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Akbar II in darbar with the British Resident Charles Metcalfe

Source

Attributed to the Mughal court artist, Ghulam Murtaza Khan (active 1809–30), this painting depicts British Resident Charles Metcalfe (1785-1846) in attendance at the court of Akbar II, who ruled Mughal India from 1806-37. Depicted in a monochromatic outfit with a European-style hat, Metcalfe's figure stands in sharp contrast with the colorful outfits of the court's other courtiers. Despite the... Read More »

Thumbnail of school building photo

Kaichi and Mitsuke Schools

Source

While most pre-Meiji commoner schools were held either in temples or in the homes of the teachers, most teachers and officials associated with the Meiji education reforms emphasized the importance of having schools in new buildings created specifically for the purpose of education. While this goal took around three decades to accomplish, there were some early, ambitious efforts to erect school... Read More »

Deposition of Jan Joosten

"Torture by Water" in the Early Modern Dutch Empire

Source

The Amboyna trial was a famous conspiracy case that took place in 1623 when a group of Japanese mercenaries were accused of plotting with English merchants to seize control of a Dutch fort on a remote island in Southeast Asia. Despite occurring thousands of miles away in an unfamiliar part of the world, the trial on Amboyna swiftly escalated to become one of the most famous legal cases of the... Read More »

Painting of a man on horseback.

A Hindu Princess Committing Sati against the Wishes of Emperor Akbar

Source

This 18th century painting by Mohammad Rizā Naw'ī depicts Sati, the practice whereby an elite Hindu widow would commit suicide through self-immolation upon the death of her husband. Sati was featured prominently in European depictions of Hinduism where it reinforced “exotic” stereotypes of South Asians, and was used as an excuse to justify British Imperialism. In reality, the practice was not... Read More »

Close-up of the bull seal from the Indus Valley Civilization

A History of the World in 100 Objects

Review
Overall A History of the World in 100 Objects is a great resource to teach world history through visual culture in an accessible and succinct format for both school and college-level classes.
Image of Francois-Rene Moreau on a horse

Age of Revolutions

Review
Two features are particularly valuable for students and teachers: the thematic bibliography section and the ‘Teaching Revolutions’ section.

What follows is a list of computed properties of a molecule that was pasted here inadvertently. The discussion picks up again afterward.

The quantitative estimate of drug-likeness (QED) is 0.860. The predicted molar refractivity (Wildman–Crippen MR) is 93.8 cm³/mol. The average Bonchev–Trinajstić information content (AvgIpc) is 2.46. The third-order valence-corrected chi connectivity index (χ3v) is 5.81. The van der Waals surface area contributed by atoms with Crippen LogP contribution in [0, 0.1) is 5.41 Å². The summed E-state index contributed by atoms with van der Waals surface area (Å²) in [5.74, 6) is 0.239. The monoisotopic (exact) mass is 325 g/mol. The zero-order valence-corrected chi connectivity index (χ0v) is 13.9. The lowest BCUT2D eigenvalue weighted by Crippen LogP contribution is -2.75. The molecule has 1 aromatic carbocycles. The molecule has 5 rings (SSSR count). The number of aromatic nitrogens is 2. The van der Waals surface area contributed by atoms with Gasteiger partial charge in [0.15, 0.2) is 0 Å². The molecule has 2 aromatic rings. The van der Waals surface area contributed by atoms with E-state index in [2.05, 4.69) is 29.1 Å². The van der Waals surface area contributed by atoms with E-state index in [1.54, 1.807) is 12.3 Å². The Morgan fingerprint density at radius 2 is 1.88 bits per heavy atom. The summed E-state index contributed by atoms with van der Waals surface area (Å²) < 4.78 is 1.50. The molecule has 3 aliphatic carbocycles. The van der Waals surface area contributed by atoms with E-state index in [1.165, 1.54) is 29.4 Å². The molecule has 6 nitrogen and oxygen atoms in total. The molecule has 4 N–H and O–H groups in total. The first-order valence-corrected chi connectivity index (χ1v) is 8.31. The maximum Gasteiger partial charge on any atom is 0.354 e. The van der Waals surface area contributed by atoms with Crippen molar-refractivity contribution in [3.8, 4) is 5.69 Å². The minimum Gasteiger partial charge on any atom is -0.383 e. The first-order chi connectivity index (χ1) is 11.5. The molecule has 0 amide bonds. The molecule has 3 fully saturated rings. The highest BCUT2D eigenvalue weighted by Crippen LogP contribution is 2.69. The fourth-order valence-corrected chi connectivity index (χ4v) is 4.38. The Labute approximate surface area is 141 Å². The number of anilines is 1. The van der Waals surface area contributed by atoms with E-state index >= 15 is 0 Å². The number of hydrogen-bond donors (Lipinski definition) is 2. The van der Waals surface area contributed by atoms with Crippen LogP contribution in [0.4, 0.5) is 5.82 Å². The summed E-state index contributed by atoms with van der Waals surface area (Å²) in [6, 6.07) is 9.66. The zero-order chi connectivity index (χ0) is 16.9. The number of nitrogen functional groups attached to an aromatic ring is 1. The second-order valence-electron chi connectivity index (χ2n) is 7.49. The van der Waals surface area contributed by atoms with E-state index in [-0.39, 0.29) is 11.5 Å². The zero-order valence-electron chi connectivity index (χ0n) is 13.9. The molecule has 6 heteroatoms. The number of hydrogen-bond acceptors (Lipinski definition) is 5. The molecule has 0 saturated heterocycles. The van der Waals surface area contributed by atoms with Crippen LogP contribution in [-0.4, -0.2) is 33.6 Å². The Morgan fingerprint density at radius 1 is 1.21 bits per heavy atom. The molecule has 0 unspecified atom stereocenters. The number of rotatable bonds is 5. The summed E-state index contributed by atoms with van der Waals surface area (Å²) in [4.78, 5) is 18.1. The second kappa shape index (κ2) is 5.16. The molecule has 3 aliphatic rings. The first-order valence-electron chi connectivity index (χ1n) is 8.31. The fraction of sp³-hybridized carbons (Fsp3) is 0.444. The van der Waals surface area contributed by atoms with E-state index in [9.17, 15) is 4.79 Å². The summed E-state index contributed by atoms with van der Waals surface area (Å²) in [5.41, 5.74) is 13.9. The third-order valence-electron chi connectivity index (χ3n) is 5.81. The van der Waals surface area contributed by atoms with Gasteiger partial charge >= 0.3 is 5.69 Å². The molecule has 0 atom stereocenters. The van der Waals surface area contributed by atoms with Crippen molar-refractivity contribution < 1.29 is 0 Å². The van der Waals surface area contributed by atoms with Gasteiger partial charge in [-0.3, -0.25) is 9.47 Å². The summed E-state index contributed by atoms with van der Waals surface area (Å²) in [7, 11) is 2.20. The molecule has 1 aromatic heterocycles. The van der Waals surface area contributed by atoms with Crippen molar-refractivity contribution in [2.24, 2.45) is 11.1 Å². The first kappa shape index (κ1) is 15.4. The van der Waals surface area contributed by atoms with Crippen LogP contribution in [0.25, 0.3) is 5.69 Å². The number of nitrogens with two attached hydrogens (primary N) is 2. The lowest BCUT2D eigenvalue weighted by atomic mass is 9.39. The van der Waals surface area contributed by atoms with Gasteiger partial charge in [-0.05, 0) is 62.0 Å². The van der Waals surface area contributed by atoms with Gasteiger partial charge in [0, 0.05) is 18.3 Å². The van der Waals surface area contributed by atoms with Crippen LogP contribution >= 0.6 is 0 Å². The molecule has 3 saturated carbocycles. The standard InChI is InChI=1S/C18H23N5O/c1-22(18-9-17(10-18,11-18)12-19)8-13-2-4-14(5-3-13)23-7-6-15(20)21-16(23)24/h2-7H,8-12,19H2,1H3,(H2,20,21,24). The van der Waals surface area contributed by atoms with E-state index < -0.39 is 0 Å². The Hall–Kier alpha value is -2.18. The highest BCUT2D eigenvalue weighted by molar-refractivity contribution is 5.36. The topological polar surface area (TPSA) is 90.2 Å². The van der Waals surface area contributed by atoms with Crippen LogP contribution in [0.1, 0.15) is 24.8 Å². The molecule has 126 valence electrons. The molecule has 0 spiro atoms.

Image of a stamped letter with Japanese writing

Ainu and Ezochi Rare Collection

Review
In this case, the collection focuses on the expansion of the ethnically Japanese “Wajin” people into the northern islands of present day Japan.
thumbnail of the book excerpt

An Encouragement of Learning

Source

Fukuzawa Yukichi (1835-1901) is one of the most famous figures of modern Japan. He was an intellectual, journalist, and educator who was the most visible advocate of modernization and Western Learning in the 1870s and 1880s. In this excerpt from his 1872 An Encouragement of Learning, Fukuzawa rejects traditional social hierarchies and the classical mode of education practiced by those at the... Read More »

A woman kneels and holds a piece of stone at an archeological site

Analyzing Material Objects

Methods

The modules in Methods present case studies that demonstrate how scholars interpret different kinds of historical evidence in world history. This module developed by historian Daniel Waugh explores how historians interpret material objects to better understand the past. Examples of objects include Turkish water jugs and Byzantine coins among others. Waugh introduces the kinds of questions... Read More »

The Drunkard thumbnail

Analyzing Paintings and Prints

Methods

The modules in Methods present case studies that demonstrate how scholars interpret different kinds of historical evidence in world history. In the video below, historian Brian Platt analyzes two ukiyo-e woodblock prints from the Tokugawa or Edo period in Japan (1600 to 1867) created by the artist Utamaro in 1802. These prints, titled, "The Drunkard" and "Vulgarly called the Wanton"... Read More »

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